For a completely different experience, we’ll then fly out East (over 1,000 kilometers away—Turkey is pretty big) to the Kurdistan region.
I visited briefly in December and absolutely loved it, so we’re going to visit Mardin, a historic city of Mesopotamia that is at least 3,000 years old.
Finally, we’ll head to Diyarbakir, a city that has long had a quite negative reputation, but apparently is the heart and soul of the Turkish Kurd culture. Many Kurds even consider it to be their capital.
Topics we’ll cover
Here’s everything we plan on covering, in addition to the destinations themselves.
Is there anything you’d like to add to our list? Have any questions about restarting to travel? Any concerns? Things you would like for us to touch on to help you? Let us know in the comments below!
- What it’s like in airplanes (11 flights in total)
- What it’s like in hotels (Marriott, Hilton, and others)
- What it’s like in hostels
- What it’s like with activities and attractions
- What it’s like in restaurants
- What it’s like in airports and border controls
- What it’s like in airport lounges
- What it’s like in trains, intercity buses, and ferries
- What it’s like in local buses and subways
- What it’s like in Ubers/taxis
- What it’s like for rental cars
- How welcoming (or unwelcoming) locals are to travelers
- What it’s like to plan a trip in these strange times
- What you need to know about international travel
- Which other countries are open to Canadians with no restrictions
A few logistical notes
I’ll just list answers to a few of the common questions we got about our trip here so we get those out of the way.
We’re allowed to travel to Greece and Turkey?
Absolutely! There never were any restrictions apart from the entry restrictions imposed by other countries, and many of them (especially in Europe) have lifted their restrictions for Canadians.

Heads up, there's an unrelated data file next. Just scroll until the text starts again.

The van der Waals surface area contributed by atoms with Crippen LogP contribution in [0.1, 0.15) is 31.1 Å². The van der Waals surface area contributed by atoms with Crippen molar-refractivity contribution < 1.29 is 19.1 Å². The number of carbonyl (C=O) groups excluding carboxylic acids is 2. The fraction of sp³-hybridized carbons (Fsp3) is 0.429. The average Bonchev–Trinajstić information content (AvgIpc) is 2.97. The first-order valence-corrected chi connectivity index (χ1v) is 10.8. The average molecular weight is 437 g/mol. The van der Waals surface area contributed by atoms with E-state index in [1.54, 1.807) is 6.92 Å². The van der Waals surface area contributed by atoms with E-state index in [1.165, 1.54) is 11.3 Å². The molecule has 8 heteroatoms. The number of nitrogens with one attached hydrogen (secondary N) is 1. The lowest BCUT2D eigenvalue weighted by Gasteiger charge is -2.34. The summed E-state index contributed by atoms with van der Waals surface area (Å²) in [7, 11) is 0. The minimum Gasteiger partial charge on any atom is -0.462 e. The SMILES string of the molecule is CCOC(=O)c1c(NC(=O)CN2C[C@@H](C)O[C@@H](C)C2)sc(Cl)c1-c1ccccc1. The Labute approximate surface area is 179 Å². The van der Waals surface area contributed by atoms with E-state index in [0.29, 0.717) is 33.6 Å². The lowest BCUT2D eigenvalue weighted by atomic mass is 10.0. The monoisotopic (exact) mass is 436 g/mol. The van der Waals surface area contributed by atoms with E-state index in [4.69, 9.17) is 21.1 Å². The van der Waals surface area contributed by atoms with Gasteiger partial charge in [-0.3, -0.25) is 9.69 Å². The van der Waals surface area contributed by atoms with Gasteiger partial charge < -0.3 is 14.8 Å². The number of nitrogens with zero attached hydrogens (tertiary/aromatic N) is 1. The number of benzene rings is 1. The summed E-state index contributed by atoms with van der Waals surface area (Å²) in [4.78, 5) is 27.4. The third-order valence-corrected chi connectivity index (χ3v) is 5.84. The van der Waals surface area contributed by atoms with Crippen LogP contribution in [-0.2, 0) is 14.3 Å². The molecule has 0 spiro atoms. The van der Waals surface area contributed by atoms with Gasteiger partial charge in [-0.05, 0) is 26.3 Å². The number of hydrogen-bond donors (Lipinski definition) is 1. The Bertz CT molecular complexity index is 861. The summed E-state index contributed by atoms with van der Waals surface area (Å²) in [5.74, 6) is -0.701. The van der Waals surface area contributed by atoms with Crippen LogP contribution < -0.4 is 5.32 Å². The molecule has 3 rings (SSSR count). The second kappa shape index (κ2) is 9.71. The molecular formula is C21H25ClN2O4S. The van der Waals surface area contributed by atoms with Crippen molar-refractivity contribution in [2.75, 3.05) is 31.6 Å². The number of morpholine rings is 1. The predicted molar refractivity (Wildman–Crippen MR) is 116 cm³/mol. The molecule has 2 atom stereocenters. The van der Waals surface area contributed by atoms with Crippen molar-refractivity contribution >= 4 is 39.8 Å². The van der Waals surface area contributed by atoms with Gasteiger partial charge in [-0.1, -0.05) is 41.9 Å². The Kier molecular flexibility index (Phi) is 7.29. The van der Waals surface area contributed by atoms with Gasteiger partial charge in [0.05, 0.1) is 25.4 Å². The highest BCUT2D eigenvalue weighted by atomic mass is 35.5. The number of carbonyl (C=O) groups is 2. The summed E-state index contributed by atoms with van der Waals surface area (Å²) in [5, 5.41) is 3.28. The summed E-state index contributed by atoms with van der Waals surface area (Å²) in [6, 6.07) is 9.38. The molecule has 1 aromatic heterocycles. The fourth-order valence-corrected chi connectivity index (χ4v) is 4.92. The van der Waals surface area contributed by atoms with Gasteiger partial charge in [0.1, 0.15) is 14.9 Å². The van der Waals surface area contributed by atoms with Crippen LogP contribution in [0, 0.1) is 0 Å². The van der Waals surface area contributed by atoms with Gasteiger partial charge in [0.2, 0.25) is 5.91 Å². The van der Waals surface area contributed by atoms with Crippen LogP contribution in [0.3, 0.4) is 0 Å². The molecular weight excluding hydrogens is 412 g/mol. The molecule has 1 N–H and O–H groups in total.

Do you have to quarantine or provide a test result or be tested in Greece or Turkey?
No, like many countries, Greece and Turkey have completely reopened to Canadians with no conditions whatsoever. The quarantine on arrival back in Canada remains though, until August 31st (at least). Greece does perform random COVID-19 tests on arrival though, and if you test positive you’ll have to quarantine (but Greeks will cover your hotel costs).
Do you have medical travel insurance for COVID-19 in Greece and Turkey?
Absolutely, we wouldn’t leave without it. Since late July, two Canadian insurers now include COVID-19 in their medical coverage. We’ve actually just found a 3rd one that is even cheaper (with one important caveat); Kevin took that one so we’ll have a detailed post about it soon.
How is the COVID-19 situation in Greece and Turkey?
In Greece, it’s infinitely better than in Canada. In Turkey, it’s similar to home. But in both places, basically everything seems to be open. That’s one thing that a lot of people tend to do: evaluate things through the lens of the situation at home. But in many countries, things might be going better.
So there are no risks to travel to Greece and Turkey?
Obviously, there are risks. There will always be some risk, the question is whether you are comfortable with them based on your own situation. It’s worth repeating because we want to make sure everyone who is considering any type of travel takes the decision seriously.
So it’s safe to book a trip to Greece or Turkey in September, nothing will change?
Well, we’ll give you our opinion of the entire situation and how likely it is to evolve, but it certainly doesn’t mean that the situation won’t change: nobody can really predict anything. That’s why being easygoing is important these days, as the risk of things changing is a very real one mentioned in our guide to decide whether you should travel.
Want to get all our content about this trip?
We’re going to visit Greece and Turkey and cover a wide variety of topics related to traveling during a pandemic.
What else would you like to know? Tell us in the comments below.
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Featured image: Greece from the plane (photo credit: Andrew, Flytrippers co-founder)